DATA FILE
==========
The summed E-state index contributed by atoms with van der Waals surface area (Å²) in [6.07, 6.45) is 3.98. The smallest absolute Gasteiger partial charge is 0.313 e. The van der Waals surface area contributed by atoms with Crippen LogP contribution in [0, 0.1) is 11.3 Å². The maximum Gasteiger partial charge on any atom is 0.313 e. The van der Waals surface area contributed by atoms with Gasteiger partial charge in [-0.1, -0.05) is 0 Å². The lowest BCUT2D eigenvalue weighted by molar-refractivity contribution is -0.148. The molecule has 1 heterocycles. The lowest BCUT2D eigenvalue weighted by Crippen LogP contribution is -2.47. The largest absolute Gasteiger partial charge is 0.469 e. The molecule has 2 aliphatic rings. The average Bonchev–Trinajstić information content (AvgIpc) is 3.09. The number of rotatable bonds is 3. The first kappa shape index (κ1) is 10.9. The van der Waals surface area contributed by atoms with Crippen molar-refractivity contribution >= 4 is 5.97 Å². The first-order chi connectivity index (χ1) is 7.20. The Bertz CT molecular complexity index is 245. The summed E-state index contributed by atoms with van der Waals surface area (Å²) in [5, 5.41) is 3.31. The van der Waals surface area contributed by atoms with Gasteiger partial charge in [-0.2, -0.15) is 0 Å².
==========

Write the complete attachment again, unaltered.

The summed E-state index contributed by atoms with van der Waals surface area (Å²) in [6.07, 6.45) is 3.98. The smallest absolute Gasteiger partial charge is 0.313 e. The van der Waals surface area contributed by atoms with Crippen LogP contribution in [0, 0.1) is 11.3 Å². The maximum Gasteiger partial charge on any atom is 0.313 e. The van der Waals surface area contributed by atoms with Gasteiger partial charge in [-0.1, -0.05) is 0 Å². The lowest BCUT2D eigenvalue weighted by molar-refractivity contribution is -0.148. The molecule has 1 heterocycles. The lowest BCUT2D eigenvalue weighted by Crippen LogP contribution is -2.47. The largest absolute Gasteiger partial charge is 0.469 e. The molecule has 2 aliphatic rings. The average Bonchev–Trinajstić information content (AvgIpc) is 3.09. The number of rotatable bonds is 3. The first kappa shape index (κ1) is 10.9. The van der Waals surface area contributed by atoms with Crippen molar-refractivity contribution >= 4 is 5.97 Å². The first-order chi connectivity index (χ1) is 7.20. The Bertz CT molecular complexity index is 245. The summed E-state index contributed by atoms with van der Waals surface area (Å²) in [5, 5.41) is 3.31. The van der Waals surface area contributed by atoms with Gasteiger partial charge in [-0.2, -0.15) is 0 Å².